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SURGICAL TECHNOLOGY INTERNATIONAL XV.

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$175.00

 

STI XV contains 35 articles with color illustrations.

 

Universal Medical Press, Inc.

San Francisco, 2006, ISBN: 1-890131-11-3

 

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Cardiovascular Surgery

 

Advanced Technologies for Cardiac Valvular Replacement, Transcatheter Innovations and Reconstructive Surgery 
W. R. Eric Jamieson, M.D., F.R.C.S. (C.), F.A.C.S., F.A.C.C., University of British Columbia, St. Paul's Hospital, Vancouver General Hospital, Vancouver, Canada 

 

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Abstract
Since the 2002 Surgical Technology International monograph on valvular prostheses, there have been significant developmental and investigative advances. Aortic bioprostheses and mechanical prostheses have undergone design changes to optimize hemodynamics and prevent patient-prosthesis mismatch to have a potential satisfactory influence on survival. There has been continual technological improvements striving to bring forward advances that improve the durability of bioprostheses and reduce the thrombogenicity of mechanical prostheses. There also has been a continuance to preserve biological tissue with glutaraldehyde, rather than clinically evaluate other cross-linking technologies, by controlling or retarding calcification with therapies to control phospholipids and residual aldehydes. The techniques of mitral valve reconstruction have now been well established and new annuloplasty rings have been designed for the potential of maintaining the anatomical and physiological characteristics of the mitral annulus. Several objectives exist for annuloplasty, namely remodeling of the length and shape of the dilated annulus, prevention of dilatation of the annulus, and support for the potentially fragile area after partial-leaflet resection. Currently, there exists an emergence of catheter-based therapies for management of aortic stenosis and mitral regurgitation. For management of selected populations with critical aortic stenosis, techniques for aortic valve substitution have been developed for both antegrade and retrograde catheter techniques, as well as apical transventricular implantation. Mitral regurgitation has been addressed by experimental transcoronary sinus, stent-like devices and transventricular, edge-to-edge leaflet devices. The devices, descriptions and pictorial images comprise this monograph.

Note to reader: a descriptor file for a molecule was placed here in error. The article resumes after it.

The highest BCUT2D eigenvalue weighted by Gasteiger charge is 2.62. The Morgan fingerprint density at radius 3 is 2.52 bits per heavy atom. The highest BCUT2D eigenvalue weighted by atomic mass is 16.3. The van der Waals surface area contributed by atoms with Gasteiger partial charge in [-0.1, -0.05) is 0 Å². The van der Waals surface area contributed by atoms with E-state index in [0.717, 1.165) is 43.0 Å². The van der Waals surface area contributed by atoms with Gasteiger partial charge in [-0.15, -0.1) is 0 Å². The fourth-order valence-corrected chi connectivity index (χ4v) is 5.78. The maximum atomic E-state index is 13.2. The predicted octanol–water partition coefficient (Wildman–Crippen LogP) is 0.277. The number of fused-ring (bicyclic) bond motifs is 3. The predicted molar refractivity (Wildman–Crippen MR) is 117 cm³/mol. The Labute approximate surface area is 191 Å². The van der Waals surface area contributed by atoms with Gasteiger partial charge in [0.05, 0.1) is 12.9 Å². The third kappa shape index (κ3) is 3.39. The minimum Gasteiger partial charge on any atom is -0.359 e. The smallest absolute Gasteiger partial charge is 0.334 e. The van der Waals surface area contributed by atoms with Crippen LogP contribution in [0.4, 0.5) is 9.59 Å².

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Mitral Valve: Toward Complete Repairability 
Gerald M. Lawrie, M.D., F.A.C.S., F.A.C.C., F.A.H.A., The Methodist DeBakey Heart Center, Texas Surgical Associates, Houston, TX 

 

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Abstract
During the last 50 years, there has been an exponential increase in our understanding of the structure and function of the mitral valve in health and disease. Large numbers of patients have undergone mitral-valve reparative procedures worldwide with variable results. In our initial 10-year experience in which traditional techniques were used for repair of mitral regurgitation, a 70% success rate was achieved. In 1995, a critical reappraisal of the common causes of failure to repair, or failure of repair and developed improved surgical approaches for these patients began. The conditions addressed were massive bileaflet prolapse ("Barlow's valves"); anterior leaflet prolapse; multisegment chordal failure; commissural accessory leaflet tissue prolapse; and leaflet destruction by endocarditis. A widely applicable standard technique was developed that the author and colleagues called the "American Correction." It emphasizes chordal replacement with polytetrafluoroethylene (PTFE) artificial chordae, importance of the line of apposition of the leaflets, and importance of simultaneous dynamic adjustment of the chordal length and anteroposterior dimension of the mitral annulus. In addition, use of multiple techniques in 30% of patients to complete the repair has been emphasized. These techniques resulted in a 90% repairability rate for all pathologies and 100% for myxomatous-mitral insufficiency. These techniques also have led to a decline in reoperation rates, and improved long-term durability. Continued evaluation with intraoperative and postoperative three-dimensional (3-D) echo provides further insights and refinement of mitral-repair techniques.